“I knew Tulane was the school for me as soon as I set foot on campus,” Jacqueline Wladis (SLA ’14) said. Although she was considering a few options for college, the moment she first visited Tulane, she knew this would be her home for the next four years.
At Tulane, Wladis studied art history. She became enthralled by the teaching of Professor Mia Bagneris—a relationship that developed after enrolling in Bagneris’ course “Art of the African Diaspora, c. 1925-Present” and subsequently working with Bagneris in a senior seminar.
As a result of Bagneris’ courses, Wladis explained that her “worldview completely changed. I learned so much about art and art history. But social justice also became a big part of the conversation. That was really important for shifting my experience—it changed my life.”
Wladis believes that her SLA courses helped her develop strong writing and public speaking skills, led her to become a self-starter, and enhanced her problem-solving skills—all of which are important aspects of her job today. Many of these skills, Wladis explains, she learned from her dynamic instructors such as Bagneris and Holly Flora, another professor in the Newcomb Art Department. “Having such a well-rounded liberal arts education set me apart as a candidate.”
Wladis currently manages merchant relations at Conde Nast, the media company that publishes magazines such as Vogue, The New Yorker, GQ, and Pitchfork. On the commerce team, she facilitates relationships with clients who want their products featured on the magazines’ websites. Before starting at Conde Nast, she worked at a small fashion tech start-up. Regardless of her position, Wladis has brought the passion for art and social issues she cultivated at Tulane, her love of fashion, and her enthusiasm for relationship building to the technological world.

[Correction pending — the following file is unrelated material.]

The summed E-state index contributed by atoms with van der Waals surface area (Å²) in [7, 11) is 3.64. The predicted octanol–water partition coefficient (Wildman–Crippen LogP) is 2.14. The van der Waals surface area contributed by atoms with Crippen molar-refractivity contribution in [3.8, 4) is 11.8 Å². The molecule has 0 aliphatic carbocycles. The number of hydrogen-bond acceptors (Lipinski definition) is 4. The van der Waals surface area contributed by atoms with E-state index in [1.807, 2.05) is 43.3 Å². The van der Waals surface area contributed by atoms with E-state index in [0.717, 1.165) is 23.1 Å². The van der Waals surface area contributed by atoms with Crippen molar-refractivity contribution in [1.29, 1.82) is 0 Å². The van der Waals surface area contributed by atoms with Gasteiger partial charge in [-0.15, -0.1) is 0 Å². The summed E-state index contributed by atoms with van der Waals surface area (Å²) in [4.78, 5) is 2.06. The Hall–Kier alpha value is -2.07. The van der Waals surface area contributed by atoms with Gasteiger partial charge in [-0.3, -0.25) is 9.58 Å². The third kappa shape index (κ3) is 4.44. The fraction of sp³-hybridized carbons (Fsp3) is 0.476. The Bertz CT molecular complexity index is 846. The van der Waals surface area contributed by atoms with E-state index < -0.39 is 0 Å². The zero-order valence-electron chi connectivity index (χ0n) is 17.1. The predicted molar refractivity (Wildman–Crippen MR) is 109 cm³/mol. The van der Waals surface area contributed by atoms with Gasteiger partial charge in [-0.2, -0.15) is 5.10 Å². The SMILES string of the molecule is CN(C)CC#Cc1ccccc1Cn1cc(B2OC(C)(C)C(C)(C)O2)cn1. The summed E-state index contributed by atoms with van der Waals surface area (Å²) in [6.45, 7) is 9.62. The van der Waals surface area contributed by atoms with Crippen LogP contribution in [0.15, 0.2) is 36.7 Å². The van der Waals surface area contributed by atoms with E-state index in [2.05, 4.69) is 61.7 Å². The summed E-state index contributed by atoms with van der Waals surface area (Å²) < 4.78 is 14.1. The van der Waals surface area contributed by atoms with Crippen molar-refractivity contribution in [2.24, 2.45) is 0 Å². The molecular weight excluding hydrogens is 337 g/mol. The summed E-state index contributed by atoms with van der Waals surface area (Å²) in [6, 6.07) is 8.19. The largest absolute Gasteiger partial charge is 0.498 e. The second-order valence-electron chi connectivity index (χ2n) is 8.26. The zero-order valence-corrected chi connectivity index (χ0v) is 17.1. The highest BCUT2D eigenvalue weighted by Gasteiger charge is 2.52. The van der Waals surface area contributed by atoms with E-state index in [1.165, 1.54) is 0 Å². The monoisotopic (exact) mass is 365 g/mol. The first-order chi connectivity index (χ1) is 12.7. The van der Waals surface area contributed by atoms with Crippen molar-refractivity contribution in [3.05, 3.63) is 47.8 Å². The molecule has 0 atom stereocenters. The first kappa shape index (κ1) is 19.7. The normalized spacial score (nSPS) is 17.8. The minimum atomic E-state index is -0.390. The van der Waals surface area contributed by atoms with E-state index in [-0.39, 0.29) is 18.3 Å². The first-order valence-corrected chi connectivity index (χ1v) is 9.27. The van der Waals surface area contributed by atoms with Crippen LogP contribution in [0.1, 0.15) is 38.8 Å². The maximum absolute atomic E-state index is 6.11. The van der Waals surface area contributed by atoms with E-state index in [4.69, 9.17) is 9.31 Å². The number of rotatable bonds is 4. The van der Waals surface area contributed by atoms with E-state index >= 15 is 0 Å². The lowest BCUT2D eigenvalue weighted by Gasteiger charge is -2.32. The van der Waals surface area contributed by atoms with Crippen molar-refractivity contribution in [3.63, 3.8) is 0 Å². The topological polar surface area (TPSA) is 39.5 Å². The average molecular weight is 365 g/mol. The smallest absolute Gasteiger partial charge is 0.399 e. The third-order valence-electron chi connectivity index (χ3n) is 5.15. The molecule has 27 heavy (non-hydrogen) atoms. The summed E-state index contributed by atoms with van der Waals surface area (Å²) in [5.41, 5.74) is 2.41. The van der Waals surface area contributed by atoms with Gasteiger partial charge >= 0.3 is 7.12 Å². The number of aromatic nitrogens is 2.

As her graduation neared, Jacqueline’s parents, Diane and Mark Wladis, discussed making a donation to the university. “Tulane was huge for me, and my parents wanted to make a contribution in honor of how influential my experiences were." With this in mind, she pointed them toward her art history professors. Since 2013, the Wladis’ commitment has supported the annual Wladis Seminar on Curatorial Careers.
On Thursday, November 8, Newcomb Art Department presents the fifth lecture in the Wladis Seminar on Curatorial Careers, welcoming Mpho Matsipa. Matsipa is a researcher at the Wits City Institute at the University of Witwatersrand, South Africa, and Curator at Studio-X Johannesburg. She will present “Curating as a Counter-Cartographic Process,” which will explore the recent African Motilities exhibition at TU Müchen, architecture, and urbanism. The Wladis Seminar allows students to hear from professional curators on a special topic. Students meet in a less-formal setting with the curator over lunch the following day, providing space for networking and advice.